The 30th Annual MacGill Summer School: Reforming the Republic: Issues of Politics, Economics & Accountability

The Summer School will analyse the political, economic and administrative systems that have allowed our economy to be brought to its knees and will propose solutions.  The nature and structures of our parliamentary democracy and our political culture will come under particular scrutiny. Questions will be asked as to how and why our political and economic institutions were unable to foresee the extent of the current crisis or were incapable of taking or were unwilling to take measures that might have diminished the gravity of it.  In the wake of the publication of the Honohan report and of the Regling/Watson report there is no longer any doubt but that this crisis is a domestic crisis fuelled by excessive and reckless foreign borrowing by our financial institutions which was used to fund an out of control construction industry at the expense of other sectors of the economy.

2009 revealed the seriousness of the country’s economic situation when our banking system was on the brink of collapse, construction ground to a halt, consumer confidence practically disappeared, unemployment soared and two harsh budgets had to be implemented in order to prevent a colossal public debt from spiralling to a point where the whole national economy would collapse.

As a result of the fiscal measures implemented  by the Minister for Finance, Brian Lenihan, the situation has stabilised somewhat, the economic outlook for 2010 is not quite so gloomy and there are even signs of an upturn. However, with businesses still closing down, tens of thousands of people in the dole queues, house owners struggling to repay large mortgages, our banking system still in deep crisis and a national debt of alarming proportions,  the light at the end of the tunnel is, for the moment at least, barely a flicker.  There is still plenty of bitter medicine to be swallowed in this year and in the years ahead before our economy can be restored to full health.

Questions remain as to how we have arrived at this point, how the economy was brought to such a crisis point in such a short space of time.  Why, for example, was spending allowed to continue unabated at the same time as tax revenue was falling? Why was the gradual but relentless erosion of our competitiveness and our over reliance on construction allowed to proceed without intervention resulting in a deeper crisis than might otherwise have been?  Why has public sector reform, discussed and analysed in numerous reports for years, not been implemented and its services streamlined, modernised and made cost effective and competitive?  What in our political system encourages re-election to be the dominant concern of our public representatives, including government ministers, sometimes to the detriment of the overall national interest, particularly in the run up period to elections.   How can this system be regulated and reformed?  Is the political system geared to producing sufficiently qualified personnel capable of governing?  Where are accountability and responsibility in our overall system of political, social and economic governance?  And what about the electorate baying for more and better public services whilst at the same time resistant to paying higher taxes?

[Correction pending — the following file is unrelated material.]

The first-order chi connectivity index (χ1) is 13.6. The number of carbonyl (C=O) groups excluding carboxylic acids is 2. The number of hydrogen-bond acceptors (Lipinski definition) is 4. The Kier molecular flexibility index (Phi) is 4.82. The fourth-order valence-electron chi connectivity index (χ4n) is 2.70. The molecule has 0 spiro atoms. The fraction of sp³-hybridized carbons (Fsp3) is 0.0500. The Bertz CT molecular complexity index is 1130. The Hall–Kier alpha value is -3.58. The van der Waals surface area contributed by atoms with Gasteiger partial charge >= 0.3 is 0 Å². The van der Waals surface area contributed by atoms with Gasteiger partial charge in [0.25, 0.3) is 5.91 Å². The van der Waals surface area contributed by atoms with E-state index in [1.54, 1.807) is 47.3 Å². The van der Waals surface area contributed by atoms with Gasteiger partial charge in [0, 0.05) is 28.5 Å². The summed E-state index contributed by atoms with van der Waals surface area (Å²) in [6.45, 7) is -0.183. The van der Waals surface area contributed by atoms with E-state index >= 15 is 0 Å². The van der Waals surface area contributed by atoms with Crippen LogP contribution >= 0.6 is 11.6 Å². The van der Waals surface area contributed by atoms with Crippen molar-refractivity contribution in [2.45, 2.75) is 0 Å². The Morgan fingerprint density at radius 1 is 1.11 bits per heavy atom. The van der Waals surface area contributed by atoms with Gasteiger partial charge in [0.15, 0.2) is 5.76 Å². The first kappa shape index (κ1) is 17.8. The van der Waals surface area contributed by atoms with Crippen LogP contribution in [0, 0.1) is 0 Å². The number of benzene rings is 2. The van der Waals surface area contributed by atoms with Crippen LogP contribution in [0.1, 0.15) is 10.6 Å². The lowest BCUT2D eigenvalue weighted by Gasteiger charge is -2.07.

The by now widely acknowledged need for institutional and political reform of the way in which our state is run as well as the future development of our economy will be top of the agenda of the 2010 MacGill School on the occasion of its thirtieth anniversary.

Joe Mulholland, Director.

More details here. The programme is available here.

One thought on “The 30th Annual MacGill Summer School: Reforming the Republic: Issues of Politics, Economics & Accountability

  1. The problem is not just the framework of goverance being rotten to the core it is also the Irish mindset toward politics and accountability.

    To address the root cause of why we tolerate such low standards in every aspect of society and why we never ever hold anyone to account, means we need to go into the mists of time and face up to the fact that we have always been a corrupt people.

    The entire Gaelic system was built on the sleveen me fein mentality and that you were only loyal to someone for as long as they can do something for you – look at the experience of one of the later Earls of Desmond and how he was betrayed the moment it was clear he could no longer provide the goodies to them.

    Add in a few centuries of misrule, the famine and then 1916. In more recent history factor in the civil war caused by one man’s ego refusing to accept he lost an argument, who then defrauded shareholders of the Irish Press, and set up a political party – the rot in Irish society didn’t start when CJH became leader of Fianna Fáil.

    To get past this current mess and avoid another one, we have to confront our past and find out what is it that makes such a large portion of people vote for the type of candidates Fianna Fáil provides and what is it that those sort of people are attracted to FF in the first place.

    Then when we address that issue we can then start to rebuild, because even if we change the way goveranace is carried out unless we change the mentality of those in government and the civil service and business and the professions and the church and in wider society, then nothing will change and the next crook chosen by Fianna Fáil will reek even more damage in another 20 years.

    But it seems no has the guts to start that conversation and instead we are meant to play along and pretend it was just a small group of people who created all of this mess. A small group profited the most but a much larger group of the population colluded in allowing them to do so and if proof were ever needed that the gombeen sleveen mentality has still got a firm grip the stag hunt vote shows it.

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